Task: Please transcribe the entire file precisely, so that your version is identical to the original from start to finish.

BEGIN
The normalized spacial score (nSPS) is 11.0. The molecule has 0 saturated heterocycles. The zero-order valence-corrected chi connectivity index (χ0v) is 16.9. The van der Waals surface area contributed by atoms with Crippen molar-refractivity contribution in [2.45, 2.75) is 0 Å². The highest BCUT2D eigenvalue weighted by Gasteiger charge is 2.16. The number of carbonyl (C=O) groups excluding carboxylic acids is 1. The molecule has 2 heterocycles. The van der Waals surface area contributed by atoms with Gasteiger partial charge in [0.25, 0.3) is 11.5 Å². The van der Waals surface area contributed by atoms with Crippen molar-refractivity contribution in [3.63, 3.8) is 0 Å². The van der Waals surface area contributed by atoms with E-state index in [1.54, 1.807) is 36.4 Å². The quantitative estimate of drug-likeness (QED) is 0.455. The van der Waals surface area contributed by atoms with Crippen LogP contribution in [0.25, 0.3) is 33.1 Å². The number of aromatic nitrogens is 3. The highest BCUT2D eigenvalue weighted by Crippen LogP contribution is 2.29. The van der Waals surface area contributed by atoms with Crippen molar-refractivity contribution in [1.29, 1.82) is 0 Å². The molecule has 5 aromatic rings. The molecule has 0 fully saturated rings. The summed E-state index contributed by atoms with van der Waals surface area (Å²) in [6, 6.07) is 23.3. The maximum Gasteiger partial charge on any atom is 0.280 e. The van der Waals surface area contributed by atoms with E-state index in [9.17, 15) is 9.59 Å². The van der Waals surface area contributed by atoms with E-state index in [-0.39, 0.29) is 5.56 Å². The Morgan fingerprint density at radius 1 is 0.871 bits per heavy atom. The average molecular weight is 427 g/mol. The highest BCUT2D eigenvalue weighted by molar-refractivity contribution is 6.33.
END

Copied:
The normalized spacial score (nSPS) is 11.0. The molecule has 0 saturated heterocycles. The zero-order valence-corrected chi connectivity index (χ0v) is 16.9. The van der Waals surface area contributed by atoms with Crippen molar-refractivity contribution in [2.45, 2.75) is 0 Å². The highest BCUT2D eigenvalue weighted by Gasteiger charge is 2.16. The number of carbonyl (C=O) groups excluding carboxylic acids is 1. The molecule has 2 heterocycles. The van der Waals surface area contributed by atoms with Gasteiger partial charge in [0.25, 0.3) is 11.5 Å². The van der Waals surface area contributed by atoms with Crippen molar-refractivity contribution in [3.63, 3.8) is 0 Å². The van der Waals surface area contributed by atoms with E-state index in [1.54, 1.807) is 36.4 Å². The quantitative estimate of drug-likeness (QED) is 0.455. The van der Waals surface area contributed by atoms with Crippen LogP contribution in [0.25, 0.3) is 33.1 Å². The number of aromatic nitrogens is 3. The highest BCUT2D eigenvalue weighted by Crippen LogP contribution is 2.29. The van der Waals surface area contributed by atoms with Crippen molar-refractivity contribution in [1.29, 1.82) is 0 Å². The molecule has 5 aromatic rings. The molecule has 0 fully saturated rings. The summed E-state index contributed by atoms with van der Waals surface area (Å²) in [6, 6.07) is 23.3. The maximum Gasteiger partial charge on any atom is 0.280 e. The van der Waals surface area contributed by atoms with E-state index in [9.17, 15) is 9.59 Å². The van der Waals surface area contributed by atoms with E-state index in [-0.39, 0.29) is 5.56 Å². The Morgan fingerprint density at radius 1 is 0.871 bits per heavy atom. The average molecular weight is 427 g/mol. The highest BCUT2D eigenvalue weighted by molar-refractivity contribution is 6.33.